Portland rental property owners, managers, builders and building suppliers feel they are under attack from Portland City Hall and the Oregon Legislature and have mounted a campaign against proposed regulations.
The group has launched a website called More Housing Now! in support of more housing for all income levels and to “provide a voice of reason” on the issues.
Multifamily NW, Rental Housing Alliance Oregon (RHAO) and the Oregon Rental Housing Association (ORHA) formed More Housing Now! to “mobilize and provide the first unified voice for landlords and property managers throughout the state,” the group says on the website. They say their work consists of lobbying, media relations and social media. The group says they plan to raise $2 million to “defeat inequitable initiatives pushed by activists and ill-informed politicians.”
Active voice to make people aware of the issues
“We are long-term stakeholders in the Oregon apartment market,” said Tom Brenneke, board president of the non-profit lobbying organization, More Housing Now!. “We have a great interest in a range of issues. Our hot buttons at the moment are rent control. And those kinds of issues that involve government intervention in our market, which has been a real problem.
“What we are trying to do is be an active voice and put pressure on politicians and constituents to make them aware of issues people just miss in the day’s news. They are important issues, though. They impact businesses. We cannot hire people because they have to travel too far or they don’t have housing. Those are big issues.
“We are very focused at the moment on things like rent control. That is an easy one to understand,” Brenneke said.
Oregon’s housing market is one of the hottest in the country, with more than 100 people moving to Portland alone each day. While overall this is a net-positive, more people are moving there than there are places for them to live, the group says on the website.
Highlights of Portland rental property owners issues and what they say
- Portland rental property owners, managers, builders and building suppliers are under attack.
- City government has made it prohibitively complicated to build more rental housing in the midst of an affordable housing crisis.
- Activists have manipulated Portland City Hall and the Oregon State Legislature to create threats to property owners and managers, developers and their vendors.
Portland rental property owners face barriers to construction
“To compound matters, our local government hasn’t modernized with the changing times, and instead continues to create layers of bureaucracy that slow down the development of more housing for citizens in all income brackets,” the group says.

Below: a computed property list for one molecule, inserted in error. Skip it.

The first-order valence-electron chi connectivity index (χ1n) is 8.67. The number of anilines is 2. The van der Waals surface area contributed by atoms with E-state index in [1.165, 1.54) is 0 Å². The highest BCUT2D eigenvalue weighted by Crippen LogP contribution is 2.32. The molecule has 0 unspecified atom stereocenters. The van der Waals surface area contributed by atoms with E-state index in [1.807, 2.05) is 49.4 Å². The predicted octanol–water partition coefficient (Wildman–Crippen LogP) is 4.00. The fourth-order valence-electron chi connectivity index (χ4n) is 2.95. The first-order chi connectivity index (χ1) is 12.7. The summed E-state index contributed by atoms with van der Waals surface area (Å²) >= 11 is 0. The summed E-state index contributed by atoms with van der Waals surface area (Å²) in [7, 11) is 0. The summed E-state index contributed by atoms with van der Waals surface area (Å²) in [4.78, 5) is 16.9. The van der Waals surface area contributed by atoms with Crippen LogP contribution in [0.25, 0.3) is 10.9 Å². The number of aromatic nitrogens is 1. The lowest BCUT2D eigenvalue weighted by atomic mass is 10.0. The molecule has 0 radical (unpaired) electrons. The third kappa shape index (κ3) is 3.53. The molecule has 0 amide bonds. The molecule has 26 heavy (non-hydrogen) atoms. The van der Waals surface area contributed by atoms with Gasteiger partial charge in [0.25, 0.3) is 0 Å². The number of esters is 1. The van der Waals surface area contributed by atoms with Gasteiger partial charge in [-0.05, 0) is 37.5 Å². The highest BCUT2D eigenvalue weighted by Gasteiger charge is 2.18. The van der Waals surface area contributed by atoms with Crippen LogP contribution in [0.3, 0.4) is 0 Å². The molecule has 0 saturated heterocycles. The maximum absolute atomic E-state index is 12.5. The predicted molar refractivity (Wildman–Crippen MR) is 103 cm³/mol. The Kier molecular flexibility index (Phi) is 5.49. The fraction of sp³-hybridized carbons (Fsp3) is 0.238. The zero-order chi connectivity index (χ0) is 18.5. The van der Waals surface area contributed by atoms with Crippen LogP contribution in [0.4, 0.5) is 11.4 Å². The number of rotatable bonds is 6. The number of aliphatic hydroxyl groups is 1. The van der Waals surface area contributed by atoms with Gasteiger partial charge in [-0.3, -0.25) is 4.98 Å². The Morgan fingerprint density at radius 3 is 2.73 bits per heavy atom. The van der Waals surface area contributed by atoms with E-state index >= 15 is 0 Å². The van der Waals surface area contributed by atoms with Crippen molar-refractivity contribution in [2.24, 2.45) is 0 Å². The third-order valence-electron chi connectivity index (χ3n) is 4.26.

A recent study of the private and public sector by the National Apartment Association showed barriers to affordable apartment housing mean developers cannot get new units off the ground in many cities often due to high construction costs, land availability and costs, development fees, impact fees and community opposition.
The NAA study also referred to Nimbyism (not in my backyard) groups showing up in 70 percent of the responses from public officials as being one of the top 3 problems. “Plenty of folks in city planning and city government know that the approval process is complex,” the NAA said in the report.
Some smart people at city hall, but pressure from aggressive tenant groups
“There are some smart people in the city,” Brenneke said. “Our mayor, look at the mayor and his credentials, Harvard, Stanford, Columbia. He’s a smart guy. I know him well.
“But you’ve got a very aggressive, vocal group of tenant advocates in this town and state who don’t care about economics,” Brenneke said.
“I know darn well what the mayor and the smart people at the city really think. Deep down they understand rent control is not a solution. But they are buckling to these very, very loud, aggressive tenant advocates,” Brenneke said.
Six years to build new apartments makes it hard
“Fundamentally it’s a supply-and-demand issue. We have more people coming than we have housing for,” Brenneke said.
“Today’s luxury housing is tomorrow’s affordable housing. Half of my business is affordable housing. This is what I do. So I understand the mechanics, the regulations and the finance on affordable housing. It is incredibly expensive to build housing targeted toward a 50 percent AMI (area medium income) household. And you add on all the government bells and whistles they have to have – green this, green that, you know it’s expensive.”
He said the city can get its own way. And, much power has been handed over to neighborhood groups.
Brenneke said he is “the poster child” for the issue; one of his deals has been in the works for six years.
“I have been through two plans, multiple appeals, now at the court of appeals, etc. I should have had this deal delivered four years ago.
“I will be six years delivering apartments,” Brenneke said.
“Meantime, costs are going up and rents are actually coming down in the market. So my deal is getting tighter and tighter as we wait,” he said.